Turning a So-So “Grape” of a Race into a Fine Chardonnay

ChardonnayFinish2I know, I know, the saying is really “turning lemons into lemonade,” but since I’m referring to the Chardonnay 10-Miler I ran last Saturday, I’m going with the wine analogy. You get the idea.

It wasn’t my most spectacular race, but since a lot of good things came out of it, I’m choosing to dwell in the positive and “make wine out of grapes.”

First, let me backtrack a bit.

About three weeks ago when I was pushing it a little too hard doing 800s at the track, several ribs popped out of place in my back and strained my intercostal muscles (the muscles between the ribs). That probably doesn’t sound like a big deal, but if you’ve ever experienced this, you know the piercing, knife in the back, can’t breathe feeling. No fun. And no sleep for days because every time you move, it’s like being stabbed all over again.

Training came to a halt just when I had planned to do my longest and hardest runs to get ready for this race.

It wasn’t until last Wednesday, four days before the race, that I could finally breathe deeply again and run in an upright position without pain. Thank you Stephanie and Larry for working your magic!

When I showed up to the starting line, along with 376 other runners, I was both happy to be there, and apprehensive, knowing I hadn’t trained like I had wanted, and worried that my back might blow out again. To add to it, of all stupid things, I had a knot in my calf that I could not roll out.

Waa waa waa. Yes, you can hand me some cheese with all of this whine-ing.

That morning before the race, I kept trying to get myself fired up, but wasn’t feeling an ounce of race day adrenaline. Normally I’m wired and ready to go, but I just wasn’t “feeling it.” AT ALL. Not even after a big slug of coffee.

I gave myself the old “Suck it up Buttercup” pep talk several times, but finally decided that my body was trying to tell me something. So instead, I gave myself permission to “just run” instead of “race,” listen to music, enjoy a beautiful 10-mile cruise along our gorgeous coastline and see what happened.

So what did happen?

A lot of positive things:

• While I didn’t run the original 8:00 pace I was working toward before my back went south, I did run 10 miles @ 8:34, which is a pretty great tempo run for me, especially with several hills.

• My back/rib held up, which was big because I didn’t want to go backward in the healing process. I was also able to ignore the knot in my calf (compression sleeves helped).

• I ran nearly the entire race by feel rather than gauging my effort by the numbers on my Garmin. I’m trying to practice this more and more so I automatically know what a 7:50 minute mile feels like compared to an 8:05. I paced myself fairly well, and kept from going out too fast on the first uphill mile. I even saved up enough fuel in the tank to finish with a strong 8:04 final mile.

• I finally took a leap of faith and ditched my fuel belt, opting instead to drink at each aid station. It’s the first time I’ve done this during a race of this length, and man, oh man, what a difference not lugging that extra weight around my waist! Now I can trust that this will work during a marathon. It’s kind of like giving up your security blanket and feeling liberated.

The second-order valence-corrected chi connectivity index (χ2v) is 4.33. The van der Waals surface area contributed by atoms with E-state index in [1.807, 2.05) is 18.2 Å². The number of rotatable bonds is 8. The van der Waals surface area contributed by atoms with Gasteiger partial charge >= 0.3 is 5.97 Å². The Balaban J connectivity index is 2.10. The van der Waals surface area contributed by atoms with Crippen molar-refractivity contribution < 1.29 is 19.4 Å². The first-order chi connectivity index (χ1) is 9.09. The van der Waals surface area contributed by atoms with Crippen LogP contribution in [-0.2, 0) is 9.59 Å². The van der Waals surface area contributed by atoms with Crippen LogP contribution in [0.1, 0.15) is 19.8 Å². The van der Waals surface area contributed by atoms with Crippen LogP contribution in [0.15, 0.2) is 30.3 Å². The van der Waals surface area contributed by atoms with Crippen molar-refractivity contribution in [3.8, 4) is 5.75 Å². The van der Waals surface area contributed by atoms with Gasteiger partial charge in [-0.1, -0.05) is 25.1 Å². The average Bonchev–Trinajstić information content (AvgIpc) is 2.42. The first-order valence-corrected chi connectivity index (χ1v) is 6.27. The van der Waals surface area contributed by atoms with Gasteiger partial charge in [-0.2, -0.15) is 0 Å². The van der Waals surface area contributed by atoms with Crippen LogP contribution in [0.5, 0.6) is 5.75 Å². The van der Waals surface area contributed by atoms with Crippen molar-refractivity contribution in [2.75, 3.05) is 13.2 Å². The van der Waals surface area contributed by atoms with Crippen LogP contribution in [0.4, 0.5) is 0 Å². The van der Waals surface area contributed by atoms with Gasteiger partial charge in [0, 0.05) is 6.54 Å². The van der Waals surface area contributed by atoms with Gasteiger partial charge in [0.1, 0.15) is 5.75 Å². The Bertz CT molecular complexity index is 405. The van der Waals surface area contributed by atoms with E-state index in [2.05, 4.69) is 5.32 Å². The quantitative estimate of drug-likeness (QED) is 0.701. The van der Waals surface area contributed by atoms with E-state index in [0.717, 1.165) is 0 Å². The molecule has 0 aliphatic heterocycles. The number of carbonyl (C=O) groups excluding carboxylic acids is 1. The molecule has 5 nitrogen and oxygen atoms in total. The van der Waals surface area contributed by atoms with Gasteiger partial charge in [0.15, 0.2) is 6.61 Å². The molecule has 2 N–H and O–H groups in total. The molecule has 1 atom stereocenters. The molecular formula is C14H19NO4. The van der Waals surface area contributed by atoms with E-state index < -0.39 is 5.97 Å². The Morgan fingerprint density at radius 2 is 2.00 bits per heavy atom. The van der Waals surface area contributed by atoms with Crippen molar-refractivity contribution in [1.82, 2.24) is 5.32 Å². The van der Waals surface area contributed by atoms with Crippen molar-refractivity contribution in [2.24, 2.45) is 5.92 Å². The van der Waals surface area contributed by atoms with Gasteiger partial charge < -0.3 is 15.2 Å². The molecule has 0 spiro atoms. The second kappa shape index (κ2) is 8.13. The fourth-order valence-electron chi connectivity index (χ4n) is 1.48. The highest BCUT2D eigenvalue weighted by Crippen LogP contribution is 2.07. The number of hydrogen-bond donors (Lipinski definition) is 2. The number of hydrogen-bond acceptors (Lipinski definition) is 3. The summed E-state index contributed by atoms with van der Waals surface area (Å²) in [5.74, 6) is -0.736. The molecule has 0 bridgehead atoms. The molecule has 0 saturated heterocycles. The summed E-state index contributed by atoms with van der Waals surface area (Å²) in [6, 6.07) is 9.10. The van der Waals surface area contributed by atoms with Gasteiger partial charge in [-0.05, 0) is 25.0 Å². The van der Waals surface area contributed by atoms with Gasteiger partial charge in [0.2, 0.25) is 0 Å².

• I hit my target finish time almost dead center. “Blue sky” was 1:20 (8:00 miles) and my “no matter what, you can do this” was 1:30 (9:00 miles). I finished in 1:25:33 (8:34 miles).

• I burned 1000 calories, which is always good when you want to enjoy a decadent celebratory meal later in the day. Like I said, I’m dwelling in the positive!

• Because I participated rather than opting out (which had crossed my mind), I’m still in first place in the Grand Prix series. I came in 9/36 in F 45-49 and 3rd place amongst the GP racers. If you know who my competitors are, please join me in chuckling at the absurdity of this. The number one runner in all of Santa Barbara, Cindy, is in my age group, but she didn’t compete in this race. The other two fabulous women who raced, Lisa and Andrea, finished 6:00 minutes and 11:00 minutes ahead of me, running a 7:27 pace and 7:57 pace. These ladies always inspire me to try to step up my game

• This race reminded me once again that racing is always relative and personal. The third place overall female finisher ran a 6:58 pace and rated her performance as a “B.” If I had run that pace I would have been calling it an A+++++, doing a happy dance like no there’s no tomorrow. Another friend ran a 9:42 pace and was excited that she ran a PR. Then there was somebody thrilled to finish it at a 16:58 pace. It’s all relative, and the only person who really cares is you.

• Another great thing about this race is that it got me fired up to get back on track with my training, to find that fine balance of pushing myself hard, while not overtraining. Hill work, core and strength are at the top of the list. I have a lot of work to do.

• The best part of  it all? Simply that it was a great morning to be a runner. I had a blast celebrating with friends and sharing our mutual love of running. What more can you ask for… besides being cheered on by my number one supporter?

Chardonnay10miler2014wO

Now it’s on to the Gaucho Gallop 5K next weekend.
Life is good… just like a fine chardonnay.

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6 thoughts on “Turning a So-So “Grape” of a Race into a Fine Chardonnay

    • Thanks, Jessica. Like I said, it’s all relative. And compared to all this Boston excitement today, it’s not even worth mentioning!! I’m just sharing the journey because no matter how sucky a run or race, it’s still a great day when you get to run.

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  1. Becky, you are awesome!! nice job on the positive psychology AND sharing it with us! I’ll see you tomorrow at the Gaucho Gallop!

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